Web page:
Furniss, D; Blandford, A; Curzon, P; (2007) Usability evaluation methods in practice: Understanding the context in which they are embedded. In: ACM International Conference Proceeding Series. (pp. 253 - 256).
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Motivation - To address a knowledge gap in why usability evaluation methods (UEMs) are adopted and adapted in professional usability practice. Research approach - The approach is qualitative. A grounded theory of usability practitioners is being developed. 10 interviews have been conducted in the website domain; and a similar study has begun in the safety-critical domain. These studies will be compared and combined to produce a more general theory. Findings/Design - Findings suggest UEM adoption and adaptation cannot be fully understood devoid of context. So their fit with a broader system of usability practice has to be established. Results suggest that usability practice can be thought of as a plug and play component to fit a wider design and business process. A Positive Functional Resonance Model could provide leverage in explaining how UEMs are adopted and adapted to fit into the wider system of usability practice, to maximise potential under constrained resources. Originality/Value - An explanation of UEM use through functional resonance provides understanding of UEM adoption and adaptation in practice. Take away message - Valuing UEMs using problem identification as a measure is highly limited. UEM adoption and adaptation should be explained within the broader context of the design and business process.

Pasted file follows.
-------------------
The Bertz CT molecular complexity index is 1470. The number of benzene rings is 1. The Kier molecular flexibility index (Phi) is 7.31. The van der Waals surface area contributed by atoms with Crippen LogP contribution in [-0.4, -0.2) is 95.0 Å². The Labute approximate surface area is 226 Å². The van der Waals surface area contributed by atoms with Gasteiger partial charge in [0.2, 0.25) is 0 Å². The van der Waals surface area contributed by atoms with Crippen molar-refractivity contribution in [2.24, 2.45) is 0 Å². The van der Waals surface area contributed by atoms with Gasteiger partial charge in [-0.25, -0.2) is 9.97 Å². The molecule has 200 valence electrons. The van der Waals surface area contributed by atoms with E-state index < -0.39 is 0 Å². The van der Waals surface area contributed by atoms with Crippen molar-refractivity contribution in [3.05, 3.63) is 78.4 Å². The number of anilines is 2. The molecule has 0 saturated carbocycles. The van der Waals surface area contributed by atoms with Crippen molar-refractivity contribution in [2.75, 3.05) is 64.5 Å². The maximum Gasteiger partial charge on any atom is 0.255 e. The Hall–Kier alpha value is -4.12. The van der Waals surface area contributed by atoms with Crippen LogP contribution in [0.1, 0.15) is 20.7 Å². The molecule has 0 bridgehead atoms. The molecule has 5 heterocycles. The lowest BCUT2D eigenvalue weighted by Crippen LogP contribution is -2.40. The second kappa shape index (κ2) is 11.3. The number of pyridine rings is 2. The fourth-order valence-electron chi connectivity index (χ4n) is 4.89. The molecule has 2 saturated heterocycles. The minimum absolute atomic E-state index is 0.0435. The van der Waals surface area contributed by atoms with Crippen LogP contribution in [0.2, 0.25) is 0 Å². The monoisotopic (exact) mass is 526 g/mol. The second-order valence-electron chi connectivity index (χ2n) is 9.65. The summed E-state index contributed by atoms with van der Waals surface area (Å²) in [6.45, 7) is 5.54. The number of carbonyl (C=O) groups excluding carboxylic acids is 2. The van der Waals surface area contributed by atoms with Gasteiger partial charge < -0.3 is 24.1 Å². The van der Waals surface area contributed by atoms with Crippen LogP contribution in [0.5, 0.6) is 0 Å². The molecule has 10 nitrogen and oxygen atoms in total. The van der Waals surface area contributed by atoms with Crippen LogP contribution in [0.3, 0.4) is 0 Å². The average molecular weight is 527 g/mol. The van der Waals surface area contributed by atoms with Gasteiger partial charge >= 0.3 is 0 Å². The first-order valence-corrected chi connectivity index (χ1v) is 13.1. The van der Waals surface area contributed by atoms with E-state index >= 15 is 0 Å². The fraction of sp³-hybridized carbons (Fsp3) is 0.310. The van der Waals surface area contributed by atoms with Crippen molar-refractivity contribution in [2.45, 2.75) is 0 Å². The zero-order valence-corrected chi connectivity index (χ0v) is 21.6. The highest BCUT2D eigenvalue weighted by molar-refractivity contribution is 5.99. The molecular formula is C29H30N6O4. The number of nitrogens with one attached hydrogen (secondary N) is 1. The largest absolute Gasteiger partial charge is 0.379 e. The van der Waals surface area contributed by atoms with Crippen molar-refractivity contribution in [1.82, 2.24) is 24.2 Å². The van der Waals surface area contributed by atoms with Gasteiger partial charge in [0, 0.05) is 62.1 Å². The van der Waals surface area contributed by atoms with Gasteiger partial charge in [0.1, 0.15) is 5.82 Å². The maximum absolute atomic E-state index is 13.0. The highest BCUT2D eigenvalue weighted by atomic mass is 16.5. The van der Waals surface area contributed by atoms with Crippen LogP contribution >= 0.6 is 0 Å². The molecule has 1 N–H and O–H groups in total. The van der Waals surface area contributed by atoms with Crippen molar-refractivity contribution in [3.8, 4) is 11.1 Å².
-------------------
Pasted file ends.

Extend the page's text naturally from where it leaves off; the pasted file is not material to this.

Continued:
|Title:||Usability evaluation methods in practice: Understanding the context in which they are embedded|
|UCL classification:||UCL > School of Life and Medical Sciences > Faculty of Brain Sciences > Psychology and Language Sciences (Division of) > UCL Interaction Centre|
UCL > School of BEAMS > Faculty of Engineering Science > Computer Science
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